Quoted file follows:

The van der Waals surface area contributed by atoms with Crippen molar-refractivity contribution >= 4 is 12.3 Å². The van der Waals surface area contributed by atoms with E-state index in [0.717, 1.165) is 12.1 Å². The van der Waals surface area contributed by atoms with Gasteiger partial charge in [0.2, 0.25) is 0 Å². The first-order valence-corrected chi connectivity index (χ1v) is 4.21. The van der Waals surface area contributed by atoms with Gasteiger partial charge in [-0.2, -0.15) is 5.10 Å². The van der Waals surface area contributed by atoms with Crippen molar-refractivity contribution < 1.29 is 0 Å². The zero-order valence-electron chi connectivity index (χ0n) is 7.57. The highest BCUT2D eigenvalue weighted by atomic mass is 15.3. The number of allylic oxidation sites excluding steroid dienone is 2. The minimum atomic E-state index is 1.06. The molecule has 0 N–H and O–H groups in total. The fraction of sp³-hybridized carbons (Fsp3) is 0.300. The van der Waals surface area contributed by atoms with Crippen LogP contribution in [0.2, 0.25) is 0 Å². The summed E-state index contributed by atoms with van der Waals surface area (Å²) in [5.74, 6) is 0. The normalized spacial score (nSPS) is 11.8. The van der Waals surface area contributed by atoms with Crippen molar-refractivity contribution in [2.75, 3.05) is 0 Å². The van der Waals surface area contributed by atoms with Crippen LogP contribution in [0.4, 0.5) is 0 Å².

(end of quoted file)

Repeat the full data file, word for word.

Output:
The van der Waals surface area contributed by atoms with Crippen molar-refractivity contribution >= 4 is 12.3 Å². The van der Waals surface area contributed by atoms with E-state index in [0.717, 1.165) is 12.1 Å². The van der Waals surface area contributed by atoms with Gasteiger partial charge in [0.2, 0.25) is 0 Å². The first-order valence-corrected chi connectivity index (χ1v) is 4.21. The van der Waals surface area contributed by atoms with Gasteiger partial charge in [-0.2, -0.15) is 5.10 Å². The van der Waals surface area contributed by atoms with Crippen molar-refractivity contribution < 1.29 is 0 Å². The zero-order valence-electron chi connectivity index (χ0n) is 7.57. The highest BCUT2D eigenvalue weighted by atomic mass is 15.3. The number of allylic oxidation sites excluding steroid dienone is 2. The minimum atomic E-state index is 1.06. The molecule has 0 N–H and O–H groups in total. The fraction of sp³-hybridized carbons (Fsp3) is 0.300. The van der Waals surface area contributed by atoms with Crippen LogP contribution in [0.2, 0.25) is 0 Å². The summed E-state index contributed by atoms with van der Waals surface area (Å²) in [5.74, 6) is 0. The normalized spacial score (nSPS) is 11.8. The van der Waals surface area contributed by atoms with Crippen molar-refractivity contribution in [2.75, 3.05) is 0 Å². The van der Waals surface area contributed by atoms with Crippen LogP contribution in [0.4, 0.5) is 0 Å².